However, we are not meant to be lone wolf evangelists.  We are not individually responsible to fill some personal quota. Evangelism, like all other aspects of our relationship with Christ and His church, is very much fellowship-oriented.  There are those who have the gift of evangelism, and are particularly sent out as evangelistic workers.  The author goes into some detail about these workers, and how they can be recognized and sent out (though some of his suggestions are more traditional-church-system oriented than I feel comfortable with).  But all believers can joyfully participate in evangelism.  Our lives, of course, are to be lived in such a way that the world sees Jesus in us, and we can take opportunities that flow out of our lives in our relationships with others.  What else?

- all believers pray together persistently for those who are sent out
- recognize that ultimately the mission is God's (not ours)
- provide provision and support (in a variety of ways) for those who are sent out
- love and pray for our enemies, give to the needy, live humbly, be merciful and forgiving, be honest and trustworthy in our daily affairs, be non-retalitory - live godly lives that are an "apologetic to the gospel"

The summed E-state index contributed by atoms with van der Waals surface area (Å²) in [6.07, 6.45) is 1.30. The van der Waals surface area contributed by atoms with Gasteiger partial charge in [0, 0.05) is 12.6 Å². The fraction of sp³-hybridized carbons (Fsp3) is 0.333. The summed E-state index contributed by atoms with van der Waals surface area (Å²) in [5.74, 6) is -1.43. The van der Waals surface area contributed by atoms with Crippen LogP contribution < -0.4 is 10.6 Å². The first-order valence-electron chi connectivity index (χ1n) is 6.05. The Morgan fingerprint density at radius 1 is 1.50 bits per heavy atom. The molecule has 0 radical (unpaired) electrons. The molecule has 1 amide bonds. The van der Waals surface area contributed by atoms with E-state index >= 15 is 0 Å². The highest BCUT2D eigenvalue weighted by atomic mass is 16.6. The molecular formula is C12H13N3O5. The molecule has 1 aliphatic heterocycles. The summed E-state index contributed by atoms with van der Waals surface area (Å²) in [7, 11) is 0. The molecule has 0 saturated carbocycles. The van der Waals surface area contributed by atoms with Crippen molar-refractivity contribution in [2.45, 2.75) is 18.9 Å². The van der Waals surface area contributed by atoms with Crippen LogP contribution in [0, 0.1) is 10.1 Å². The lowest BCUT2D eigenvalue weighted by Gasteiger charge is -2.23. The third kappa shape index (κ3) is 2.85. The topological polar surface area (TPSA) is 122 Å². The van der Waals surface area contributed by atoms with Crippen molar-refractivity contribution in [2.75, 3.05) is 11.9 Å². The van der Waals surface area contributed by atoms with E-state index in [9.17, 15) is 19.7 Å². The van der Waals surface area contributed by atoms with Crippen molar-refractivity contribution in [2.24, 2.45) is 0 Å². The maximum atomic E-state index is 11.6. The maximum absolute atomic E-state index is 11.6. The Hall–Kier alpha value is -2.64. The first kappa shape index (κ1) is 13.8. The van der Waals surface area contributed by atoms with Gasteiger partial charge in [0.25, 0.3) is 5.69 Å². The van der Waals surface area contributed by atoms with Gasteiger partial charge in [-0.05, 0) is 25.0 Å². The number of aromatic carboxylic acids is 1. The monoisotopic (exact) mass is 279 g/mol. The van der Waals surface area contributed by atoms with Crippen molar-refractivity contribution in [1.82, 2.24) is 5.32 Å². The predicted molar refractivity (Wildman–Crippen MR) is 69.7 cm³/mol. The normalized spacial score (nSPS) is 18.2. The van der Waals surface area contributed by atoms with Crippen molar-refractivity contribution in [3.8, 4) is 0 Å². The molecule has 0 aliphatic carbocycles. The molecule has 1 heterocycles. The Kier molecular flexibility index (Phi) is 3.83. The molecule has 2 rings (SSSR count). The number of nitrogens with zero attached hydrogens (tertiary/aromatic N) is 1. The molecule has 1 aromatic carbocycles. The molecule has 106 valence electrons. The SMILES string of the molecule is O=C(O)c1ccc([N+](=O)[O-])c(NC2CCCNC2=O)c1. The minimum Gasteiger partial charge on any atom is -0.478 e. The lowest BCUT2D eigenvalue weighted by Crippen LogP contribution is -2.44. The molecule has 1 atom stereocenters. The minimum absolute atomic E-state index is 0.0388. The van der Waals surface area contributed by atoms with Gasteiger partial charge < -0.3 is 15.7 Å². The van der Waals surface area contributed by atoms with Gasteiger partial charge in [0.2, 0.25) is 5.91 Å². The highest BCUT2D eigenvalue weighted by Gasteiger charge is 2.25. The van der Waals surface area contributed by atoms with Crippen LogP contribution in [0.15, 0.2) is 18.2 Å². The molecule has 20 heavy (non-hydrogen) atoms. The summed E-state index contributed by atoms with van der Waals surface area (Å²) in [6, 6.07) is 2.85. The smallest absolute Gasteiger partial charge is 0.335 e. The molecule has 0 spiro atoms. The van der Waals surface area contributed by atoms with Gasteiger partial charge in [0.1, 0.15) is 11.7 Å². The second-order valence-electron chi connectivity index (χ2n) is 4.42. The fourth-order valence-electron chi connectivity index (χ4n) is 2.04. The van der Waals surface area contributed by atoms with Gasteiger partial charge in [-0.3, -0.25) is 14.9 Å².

- be prepared to graciously answer questions about our faith
- God-talk: casual, relaxed, natural references to our faith in everyday conversation

And when we do have the opportunity to speak of Christ?  What then?  The author points to "Paul's gospel" as outlined in 1 Corinthians 15:3-6:

- Jesus' identity as the Christ (God's Messiah and Son)
- Jesus' saving deeds
- Jesus' burial
- Jesus' resurrection
- Jesus' appearance to witnesses

Surprise!  It's not a listing of complicated doctrines and theology.  The gospel is the great news of actual events: telling the gospel "involves recounting the deeds of the Messiah Jesus."  Stories are easy to remember and tell.  Stories are easy to understand.  (Oh yes, the kingdom of heaven is wide open to those who are like little children, isn't it?).  And every step in the story points to those deeper understandings - which we can point out simply in our gospel presentation, and then build upon as we disciple new believers who have met their Creator and Savior in hearing His story.

I don't have to feel guilty after all.  I really can share the good news of my Savior and God.